Neurotransmitter detection using corona phase molecular recognition on fluorescent single-walled carbon nanotube sensors

Sebastian Kruss, Markita P. Landry, Emma Vander Ende, Barbara M.A. Lima, Nigel F. Reuel, Jingqing Zhang, Justin Nelson, Bin Mu, Andrew Hilmer, Michael Strano

Research output: Contribution to journalArticlepeer-review

231 Scopus citations


Temporal and spatial changes in neurotransmitter concentrations are central to information processing in neural networks. Therefore, biosensors for neurotransmitters are essential tools for neuroscience. In this work, we applied a new technique, corona phase molecular recognition (CoPhMoRe), to identify adsorbed polymer phases on fluorescent single-walled carbon nanotubes (SWCNTs) that allow for the selective detection of specific neurotransmitters, including dopamine. We functionalized and suspended SWCNTs with a library of different polymers (n = 30) containing phospholipids, nucleic acids, and amphiphilic polymers to study how neurotransmitters modulate the resulting band gap, near-infrared (nIR) fluorescence of the SWCNT. We identified several corona phases that enable the selective detection of neurotransmitters. Catecholamines such as dopamine increased the fluorescence of specific single-stranded DNA- and RNA-wrapped SWCNTs by 58-80% upon addition of 100 μM dopamine depending on the SWCNT chirality (n,m). In solution, the limit of detection was 11 nM [K d = 433 nM for (GT)15 DNA-wrapped SWCNTs]. Mechanistic studies revealed that this turn-on response is due to an increase in fluorescence quantum yield and not covalent modification of the SWCNT or scavenging of reactive oxygen species. When immobilized on a surface, the fluorescence intensity of a single DNA- or RNA-wrapped SWCNT is enhanced by a factor of up to 5.39 ± 1.44, whereby fluorescence signals are reversible. Our findings indicate that certain DNA/RNA coronae act as conformational switches on SWCNTs, which reversibly modulate the SWCNT fluorescence. These findings suggest that our polymer-SWCNT constructs can act as fluorescent neurotransmitter sensors in the tissue-compatible nIR optical window, which may find applications in neuroscience.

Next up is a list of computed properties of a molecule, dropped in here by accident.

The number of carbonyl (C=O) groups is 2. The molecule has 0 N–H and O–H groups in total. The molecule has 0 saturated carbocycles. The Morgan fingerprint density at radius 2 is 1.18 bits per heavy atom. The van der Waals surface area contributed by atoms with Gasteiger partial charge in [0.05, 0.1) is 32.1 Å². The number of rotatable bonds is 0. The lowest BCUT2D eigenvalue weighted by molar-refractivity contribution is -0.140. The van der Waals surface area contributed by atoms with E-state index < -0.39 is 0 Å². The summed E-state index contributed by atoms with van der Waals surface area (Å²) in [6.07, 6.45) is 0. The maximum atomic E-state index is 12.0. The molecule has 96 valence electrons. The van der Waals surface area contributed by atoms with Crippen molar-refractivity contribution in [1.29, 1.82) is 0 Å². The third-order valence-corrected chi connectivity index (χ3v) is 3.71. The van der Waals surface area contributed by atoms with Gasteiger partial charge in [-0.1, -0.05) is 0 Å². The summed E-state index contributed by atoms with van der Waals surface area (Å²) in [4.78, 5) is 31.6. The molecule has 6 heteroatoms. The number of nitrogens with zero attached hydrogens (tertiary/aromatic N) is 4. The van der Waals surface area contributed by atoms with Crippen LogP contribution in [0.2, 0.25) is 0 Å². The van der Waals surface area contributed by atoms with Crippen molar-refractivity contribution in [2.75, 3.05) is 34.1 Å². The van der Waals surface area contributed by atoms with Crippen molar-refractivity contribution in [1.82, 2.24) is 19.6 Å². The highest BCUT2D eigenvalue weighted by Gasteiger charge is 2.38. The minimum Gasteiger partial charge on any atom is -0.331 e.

Original languageEnglish (US)
Pages (from-to)713-724
Number of pages12
JournalJournal of the American Chemical Society
Issue number2
StatePublished - Jan 15 2014

ASJC Scopus subject areas

  • Catalysis
  • General Chemistry
  • Biochemistry
  • Colloid and Surface Chemistry


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